Since its introduction in 1993, the VIX has only closed above 80 during two periods in U.S. market history: the 2008-2009 Financial Crisis and now during the 2020 “Coronacrisis.”
The three instances in which the VIX closed the trading day above 80 include:
- March 16, 2020: 82.69
- Nov. 20, 2008: 80.86
- Oct. 27, 2008: 80.06
The above means that in terms of market volatility, the current environment qualifies as one of the most extreme in (recent) record.
That probably isn’t news to most investors and traders who have been watching stock market indexes swing between 5-10% seemingly daily since the spread of the coronavirus intensified on U.S. soil.
As one can see in the bullet points below, large swings in the market indexes have indeed corresponded with both the Financial Crisis and the Coronacrisis. Of the top 10 single-day largest magnitude (percentage) moves in the history of the Dow Jones Industrial Average (up and down), seven of those 20 instances were observed in either 2008 or 2020:
- March 16, 2020: -12.93%
- March 24, 2020: +11.37%
- October 13, 2008: +11.08%
- October 28, 2008: +10.88%
- March 12, 2020: -9.99%
- March 13, 2020: +9.36%
- October 15, 2008: -7.87%
Per the above bullet points, equity markets can make big swings in either direction during a “crisis.” As a result, crisis situations are somewhat different than “normal” trading conditions, because the VIX can actually increase on “up” days in equity markets.
This was observed on March 24, when the VIX moved several points higher from open to close, despite the fact that equity prices were rallying.
This is somewhat contrary to “normal” market conditions because the VIX often declines as broad market indexes drive higher—represented by a strong historical inverse correlation that exists between stock indexes such as the S&P 500 and the VIX.
But when equity markets are distressed, huge gains, like the ones observed on the 24th, actually confirm that extreme levels in the VIX are justified.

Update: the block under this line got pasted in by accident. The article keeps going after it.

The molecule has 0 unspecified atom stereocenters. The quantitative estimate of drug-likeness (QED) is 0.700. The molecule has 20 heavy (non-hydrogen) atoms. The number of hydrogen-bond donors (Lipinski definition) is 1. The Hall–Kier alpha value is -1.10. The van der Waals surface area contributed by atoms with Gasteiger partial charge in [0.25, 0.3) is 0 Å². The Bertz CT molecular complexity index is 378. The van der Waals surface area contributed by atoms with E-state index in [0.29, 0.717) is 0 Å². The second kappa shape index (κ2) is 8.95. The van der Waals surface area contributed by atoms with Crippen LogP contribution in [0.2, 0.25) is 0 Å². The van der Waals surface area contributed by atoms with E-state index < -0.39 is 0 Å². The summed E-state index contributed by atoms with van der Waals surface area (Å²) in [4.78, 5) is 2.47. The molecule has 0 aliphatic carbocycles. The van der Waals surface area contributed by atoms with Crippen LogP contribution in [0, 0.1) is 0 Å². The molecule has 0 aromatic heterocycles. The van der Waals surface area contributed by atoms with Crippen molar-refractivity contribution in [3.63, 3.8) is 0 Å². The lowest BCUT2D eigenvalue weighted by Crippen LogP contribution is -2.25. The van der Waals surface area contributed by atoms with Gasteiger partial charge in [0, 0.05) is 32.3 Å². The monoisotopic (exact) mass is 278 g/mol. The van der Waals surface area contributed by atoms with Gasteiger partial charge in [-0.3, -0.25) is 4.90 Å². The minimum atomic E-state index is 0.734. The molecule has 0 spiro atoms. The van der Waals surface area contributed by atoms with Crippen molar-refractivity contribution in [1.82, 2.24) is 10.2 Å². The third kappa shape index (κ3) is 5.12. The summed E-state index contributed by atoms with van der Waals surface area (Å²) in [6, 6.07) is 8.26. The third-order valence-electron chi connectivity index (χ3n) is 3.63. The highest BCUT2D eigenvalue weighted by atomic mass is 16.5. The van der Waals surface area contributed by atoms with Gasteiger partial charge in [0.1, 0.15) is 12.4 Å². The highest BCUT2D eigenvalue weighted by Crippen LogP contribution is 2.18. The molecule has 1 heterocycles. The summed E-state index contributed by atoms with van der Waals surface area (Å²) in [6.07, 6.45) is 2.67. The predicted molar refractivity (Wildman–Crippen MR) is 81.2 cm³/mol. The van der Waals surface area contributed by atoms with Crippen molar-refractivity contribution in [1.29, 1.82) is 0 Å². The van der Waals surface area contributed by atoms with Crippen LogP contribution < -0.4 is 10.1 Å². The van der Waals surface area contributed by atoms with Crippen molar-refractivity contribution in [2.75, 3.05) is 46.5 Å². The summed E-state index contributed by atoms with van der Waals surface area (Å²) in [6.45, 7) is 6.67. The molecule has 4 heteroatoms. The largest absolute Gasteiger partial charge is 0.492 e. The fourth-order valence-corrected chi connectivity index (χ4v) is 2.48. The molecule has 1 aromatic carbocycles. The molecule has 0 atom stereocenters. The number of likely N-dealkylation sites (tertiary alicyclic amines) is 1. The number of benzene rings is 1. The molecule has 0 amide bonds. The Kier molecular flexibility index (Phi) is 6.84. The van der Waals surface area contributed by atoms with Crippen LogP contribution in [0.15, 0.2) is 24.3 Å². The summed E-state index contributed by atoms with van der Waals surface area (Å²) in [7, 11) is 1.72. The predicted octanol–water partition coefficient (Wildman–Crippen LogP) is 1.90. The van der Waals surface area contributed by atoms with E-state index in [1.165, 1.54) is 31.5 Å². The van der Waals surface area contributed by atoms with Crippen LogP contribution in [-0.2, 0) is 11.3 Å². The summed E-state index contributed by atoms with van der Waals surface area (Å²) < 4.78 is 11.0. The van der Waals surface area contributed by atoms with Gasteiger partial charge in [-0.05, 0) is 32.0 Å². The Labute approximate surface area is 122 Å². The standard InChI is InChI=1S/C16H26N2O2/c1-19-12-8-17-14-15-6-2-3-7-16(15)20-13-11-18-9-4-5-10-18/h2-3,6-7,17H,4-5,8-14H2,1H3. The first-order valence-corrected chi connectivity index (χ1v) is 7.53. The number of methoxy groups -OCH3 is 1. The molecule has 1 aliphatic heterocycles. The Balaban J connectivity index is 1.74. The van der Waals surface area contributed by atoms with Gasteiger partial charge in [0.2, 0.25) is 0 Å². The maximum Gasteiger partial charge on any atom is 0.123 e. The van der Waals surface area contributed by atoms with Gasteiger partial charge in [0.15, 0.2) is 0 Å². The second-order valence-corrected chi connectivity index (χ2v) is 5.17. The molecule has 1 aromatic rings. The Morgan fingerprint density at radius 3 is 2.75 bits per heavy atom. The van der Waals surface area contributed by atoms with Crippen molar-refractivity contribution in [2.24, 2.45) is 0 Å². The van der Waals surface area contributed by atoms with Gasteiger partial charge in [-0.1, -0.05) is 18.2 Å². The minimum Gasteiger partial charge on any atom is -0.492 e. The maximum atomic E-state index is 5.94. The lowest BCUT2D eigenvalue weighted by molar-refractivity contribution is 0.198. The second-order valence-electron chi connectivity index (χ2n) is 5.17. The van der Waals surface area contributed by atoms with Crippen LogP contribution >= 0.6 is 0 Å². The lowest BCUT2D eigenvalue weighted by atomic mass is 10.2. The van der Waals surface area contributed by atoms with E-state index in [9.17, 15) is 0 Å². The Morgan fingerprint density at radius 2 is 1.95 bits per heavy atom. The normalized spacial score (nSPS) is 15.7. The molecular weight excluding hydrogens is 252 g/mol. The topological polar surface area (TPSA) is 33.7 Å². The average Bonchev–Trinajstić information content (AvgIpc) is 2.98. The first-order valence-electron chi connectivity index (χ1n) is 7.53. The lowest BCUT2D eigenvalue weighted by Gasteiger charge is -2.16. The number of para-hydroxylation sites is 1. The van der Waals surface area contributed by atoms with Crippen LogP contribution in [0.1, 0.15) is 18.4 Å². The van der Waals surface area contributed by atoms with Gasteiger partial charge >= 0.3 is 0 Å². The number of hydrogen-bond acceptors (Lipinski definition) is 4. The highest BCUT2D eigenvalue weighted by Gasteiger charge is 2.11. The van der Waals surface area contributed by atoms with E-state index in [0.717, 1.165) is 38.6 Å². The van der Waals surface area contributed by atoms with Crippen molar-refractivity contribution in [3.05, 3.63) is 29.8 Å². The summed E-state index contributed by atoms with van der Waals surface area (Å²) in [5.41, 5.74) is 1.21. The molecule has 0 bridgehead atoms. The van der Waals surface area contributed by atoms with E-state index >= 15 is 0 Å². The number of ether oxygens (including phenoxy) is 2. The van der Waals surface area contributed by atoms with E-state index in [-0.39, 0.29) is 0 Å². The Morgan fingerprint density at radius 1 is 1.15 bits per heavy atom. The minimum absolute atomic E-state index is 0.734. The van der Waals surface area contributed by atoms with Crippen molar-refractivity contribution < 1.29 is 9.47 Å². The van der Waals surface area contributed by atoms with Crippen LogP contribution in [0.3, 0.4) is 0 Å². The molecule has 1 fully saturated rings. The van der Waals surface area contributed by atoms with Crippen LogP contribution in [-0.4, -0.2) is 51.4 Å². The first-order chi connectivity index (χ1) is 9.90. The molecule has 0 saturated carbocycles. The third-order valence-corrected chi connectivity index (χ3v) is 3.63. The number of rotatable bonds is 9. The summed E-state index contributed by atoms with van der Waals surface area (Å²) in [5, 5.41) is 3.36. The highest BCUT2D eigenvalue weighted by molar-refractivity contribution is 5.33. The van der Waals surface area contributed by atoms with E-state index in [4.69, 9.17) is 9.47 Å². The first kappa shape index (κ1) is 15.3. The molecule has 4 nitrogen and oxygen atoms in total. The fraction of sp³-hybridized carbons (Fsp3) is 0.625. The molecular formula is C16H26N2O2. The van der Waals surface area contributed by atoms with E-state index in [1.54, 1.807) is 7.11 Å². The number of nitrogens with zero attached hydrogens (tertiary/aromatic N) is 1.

The persistence of elevated volatility, despite the strong rally in equities this past week, is illustrated in the slide below:
So if strong rallies aren’t effective at reducing overall volatility, then one might naturally wonder what would push the VIX lower?
The answer to lower volatility is just that: lower volatility.
Primarily, this presents itself in the form of smaller absolute magnitude moves in the market indexes. For example, if the Dow were to start recording intraday moves of 1-2%, instead of 5-10%, that would represent a lower level of actual volatility. And when smaller magnitude moves are realized, it becomes a whole lot harder to justify extreme nosebleed levels in the VIX.
Aside from keeping on the lookout for smaller moves in the indexes, traders can also follow the VVIX, which is often referred to as “the VIX of VIX.” The VVIX is said to measure the “vol of vol” because it reports on the implied volatility of the VIX itself.
The VVIX has only climbed above 200 a few times in its history, and one of those was earlier this month. Whenever smaller magnitude moves are finally realized in the major market indexes, one would expect to observe a drop in VVIX as well.
In terms of learnings from the 2008-2009 Financial Crisis, traders may also want to keep in mind that the S&P 500 didn’t bottom until three months after the VIX peaked.
The peak in the VIX during the Financial Crisis occurred on Nov. 20, 2008, while the bottom in the S&P 500 wasn’t observed until March 6, 2009, as illustrated below:
For more context on how the current volatility environment compares to the 2008-2009 Financial Crisis, readers are encouraged to review a two-part series on the tastytrade financial network when scheduling allows:
Sage Anderson is a pseudonym. The contributor has an extensive background in trading equity derivatives and managing volatility-based portfolios as a former prop trading firm employee. The contributor is not an employee of Luckbox, tastytrade or any affiliated companies. Readers can direct questions about topics covered in this blog post, or any other trading-related subject, to firstname.lastname@example.org.